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Catholic Economics, Part 6: How Much We’ve Lost

Marcin Mazur/UK Catholic

Daniel Schwindt - published on 05/07/14

Letting our Pope Emeritus Benedict XVI have the last word.

This is the final part of a six part series on economics and Catholic social teaching.​ (Part 1, Part 2, Part 3, Part 4, Part 5)

In the earlier parts of this series we’ve tried to get at Catholic Social Teaching using broad strokes: First, we examined the distorted lens through which we tend to view economic history. Next, we tried to overcome that historical prejudice by taking a look at the economic arrangements of the Middle Ages. Then we moved through several foundational concepts like rights, property, and the lost distinction between justice and charity.

In this final piece, we’ll proceed through a few reflections from the 2009 encyclical Caritas in Veritate. This will allow us to mention a variety of principles with brevity, even though they each deserve a study all their own. Also, because Caritas in Veritate is the most recent addition to that body of Catholic Social Teaching, it represents a timely and comprehensive synthesis. Emphasis in all quotes is original. And so, in numbered fashion…

1) There is such a thing as the “common good,” and it is not okay to ignore it:

Besides the good of the individual, there is a good that is linked to living in society: the common good. It is the good of “all of us”, made up of individuals, families and intermediate groups who together constitute society…To desire the
common good and strive towards it 
is a requirement of justice and charity…The more we strive to secure a common good corresponding to the real needs of our neighbours, the more effectively we love them. Every Christian is called to practise this charity, in a manner corresponding to his vocation and according to the degree of influence he wields in the
pólis. (p. 7)

2) Vast inequality is bad, not just for the poor, not just for the aforementioned common good, but even for the economy itself. It is bad for everyone:

Through the systemic increase of social inequality, both within a single country and between the populations of different countries (i.e. the massive increase in relative poverty), not only does social cohesion suffer, thereby placing democracy at risk, but so too does the economy, through the progressive erosion of ‘social capital’: the network of relationships of trust, dependability, and respect for rules, all of which are indispensable for any form of civil coexistence. (p. 32)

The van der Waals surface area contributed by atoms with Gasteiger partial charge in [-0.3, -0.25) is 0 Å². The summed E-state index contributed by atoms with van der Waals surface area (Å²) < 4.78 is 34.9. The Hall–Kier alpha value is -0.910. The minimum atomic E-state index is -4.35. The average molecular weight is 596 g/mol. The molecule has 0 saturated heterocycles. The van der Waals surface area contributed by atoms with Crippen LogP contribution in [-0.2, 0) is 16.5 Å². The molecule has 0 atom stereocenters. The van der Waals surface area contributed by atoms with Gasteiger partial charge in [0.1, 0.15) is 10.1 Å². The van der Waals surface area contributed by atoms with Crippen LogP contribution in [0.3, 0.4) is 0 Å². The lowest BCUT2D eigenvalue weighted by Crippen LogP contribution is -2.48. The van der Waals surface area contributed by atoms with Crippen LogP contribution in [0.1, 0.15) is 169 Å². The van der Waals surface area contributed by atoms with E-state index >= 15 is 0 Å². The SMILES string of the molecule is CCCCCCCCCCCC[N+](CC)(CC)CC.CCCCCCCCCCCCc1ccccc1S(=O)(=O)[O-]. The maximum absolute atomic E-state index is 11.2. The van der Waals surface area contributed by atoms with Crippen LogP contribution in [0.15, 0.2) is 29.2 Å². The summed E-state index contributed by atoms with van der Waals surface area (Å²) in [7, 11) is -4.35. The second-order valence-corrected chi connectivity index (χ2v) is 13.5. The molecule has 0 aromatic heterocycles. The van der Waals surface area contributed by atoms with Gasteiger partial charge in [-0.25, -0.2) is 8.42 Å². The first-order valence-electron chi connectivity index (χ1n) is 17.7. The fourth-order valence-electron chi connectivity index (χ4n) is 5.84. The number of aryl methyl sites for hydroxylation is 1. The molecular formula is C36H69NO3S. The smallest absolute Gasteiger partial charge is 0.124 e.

3) Usury is still a thing. We might be wise to have more conversations about what this means for us. Also, there is a connection here with the so-called “preferential option for the poor”:

…financial difficulties can become severe for many of the more vulnerable sectors of the population, who should be protected from the risk of usury and from despair. The weakest members of society should be helped to defend themselves against usury, just as poor peoples should be helped to derive real benefit from micro-credit, in order to discourage the exploitation that is possible in these two areas. (p. 65)

4) The notion that “the threat of unemployment is necessary because it motivates men to work who would otherwise remain unproductive” is a piece of stultifying propaganda. Don’t get played:

Economic science tells us that structural insecurity generates anti-productive attitudes wasteful of human resources, inasmuch as workers tend to adapt passively to automatic mechanisms, rather than to release creativity. On this point too, there is a convergence between economic science and moral evaluation.
Human costs always include economic costs, and economic dysfunctions always involve human costs. (p. 32)

5) There is no invisible hand. In order to guide its progress, ensuring that its goals remain healthy and its means appropriate, political authority plays a necessary role in the economy:

Economic activity cannot solve all social problems through the simple application of
commercial logic. This needs to be 
directed towards the pursuit of the common good, for which the political community in particular must also take responsibility. Therefore, it must be borne in mind that grave imbalances are produced when economic action, conceived merely as an engine for wealth creation, is detached from political action, conceived as a means for pursuing justice through redistribution. (p. 36)

6) On that note, it is also important to re-emphasize that purposeful “redistribution” is a valid pursuit, although, just like any other valid pursuit, it can be pursued improperly. See also paragraphs 36, 37, 39, 42, and 49.

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